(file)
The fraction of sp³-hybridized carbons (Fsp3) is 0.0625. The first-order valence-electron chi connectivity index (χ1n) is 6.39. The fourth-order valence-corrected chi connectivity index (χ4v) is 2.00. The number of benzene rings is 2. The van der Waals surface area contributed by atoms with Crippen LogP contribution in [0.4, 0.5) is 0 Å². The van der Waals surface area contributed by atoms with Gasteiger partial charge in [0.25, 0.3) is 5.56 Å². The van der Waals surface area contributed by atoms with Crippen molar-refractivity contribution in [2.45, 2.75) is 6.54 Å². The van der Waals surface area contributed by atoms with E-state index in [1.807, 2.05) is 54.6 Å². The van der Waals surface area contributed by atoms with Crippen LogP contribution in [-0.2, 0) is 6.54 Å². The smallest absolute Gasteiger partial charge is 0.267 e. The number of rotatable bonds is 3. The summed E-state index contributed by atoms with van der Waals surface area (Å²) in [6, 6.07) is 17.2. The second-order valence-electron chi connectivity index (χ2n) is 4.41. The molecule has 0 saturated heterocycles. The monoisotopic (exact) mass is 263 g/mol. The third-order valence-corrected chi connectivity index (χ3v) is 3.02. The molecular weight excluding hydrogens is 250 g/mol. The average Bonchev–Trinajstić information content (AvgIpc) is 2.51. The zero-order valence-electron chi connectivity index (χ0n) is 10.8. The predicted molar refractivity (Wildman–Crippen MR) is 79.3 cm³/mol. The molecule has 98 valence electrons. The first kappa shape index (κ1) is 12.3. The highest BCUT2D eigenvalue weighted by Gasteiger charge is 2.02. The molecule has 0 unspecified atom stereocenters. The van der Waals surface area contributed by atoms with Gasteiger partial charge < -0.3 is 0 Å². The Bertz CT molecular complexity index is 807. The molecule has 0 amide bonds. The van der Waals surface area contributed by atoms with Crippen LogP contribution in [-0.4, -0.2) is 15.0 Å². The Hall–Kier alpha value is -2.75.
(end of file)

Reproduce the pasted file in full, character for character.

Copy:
The fraction of sp³-hybridized carbons (Fsp3) is 0.0625. The first-order valence-electron chi connectivity index (χ1n) is 6.39. The fourth-order valence-corrected chi connectivity index (χ4v) is 2.00. The number of benzene rings is 2. The van der Waals surface area contributed by atoms with Crippen LogP contribution in [0.4, 0.5) is 0 Å². The van der Waals surface area contributed by atoms with Gasteiger partial charge in [0.25, 0.3) is 5.56 Å². The van der Waals surface area contributed by atoms with Crippen molar-refractivity contribution in [2.45, 2.75) is 6.54 Å². The van der Waals surface area contributed by atoms with E-state index in [1.807, 2.05) is 54.6 Å². The van der Waals surface area contributed by atoms with Crippen LogP contribution in [-0.2, 0) is 6.54 Å². The smallest absolute Gasteiger partial charge is 0.267 e. The number of rotatable bonds is 3. The summed E-state index contributed by atoms with van der Waals surface area (Å²) in [6, 6.07) is 17.2. The second-order valence-electron chi connectivity index (χ2n) is 4.41. The molecule has 0 saturated heterocycles. The monoisotopic (exact) mass is 263 g/mol. The third-order valence-corrected chi connectivity index (χ3v) is 3.02. The molecular weight excluding hydrogens is 250 g/mol. The average Bonchev–Trinajstić information content (AvgIpc) is 2.51. The zero-order valence-electron chi connectivity index (χ0n) is 10.8. The predicted molar refractivity (Wildman–Crippen MR) is 79.3 cm³/mol. The molecule has 98 valence electrons. The first kappa shape index (κ1) is 12.3. The highest BCUT2D eigenvalue weighted by Gasteiger charge is 2.02. The molecule has 0 unspecified atom stereocenters. The van der Waals surface area contributed by atoms with Gasteiger partial charge < -0.3 is 0 Å². The Bertz CT molecular complexity index is 807. The molecule has 0 amide bonds. The van der Waals surface area contributed by atoms with Crippen LogP contribution in [-0.4, -0.2) is 15.0 Å². The Hall–Kier alpha value is -2.75.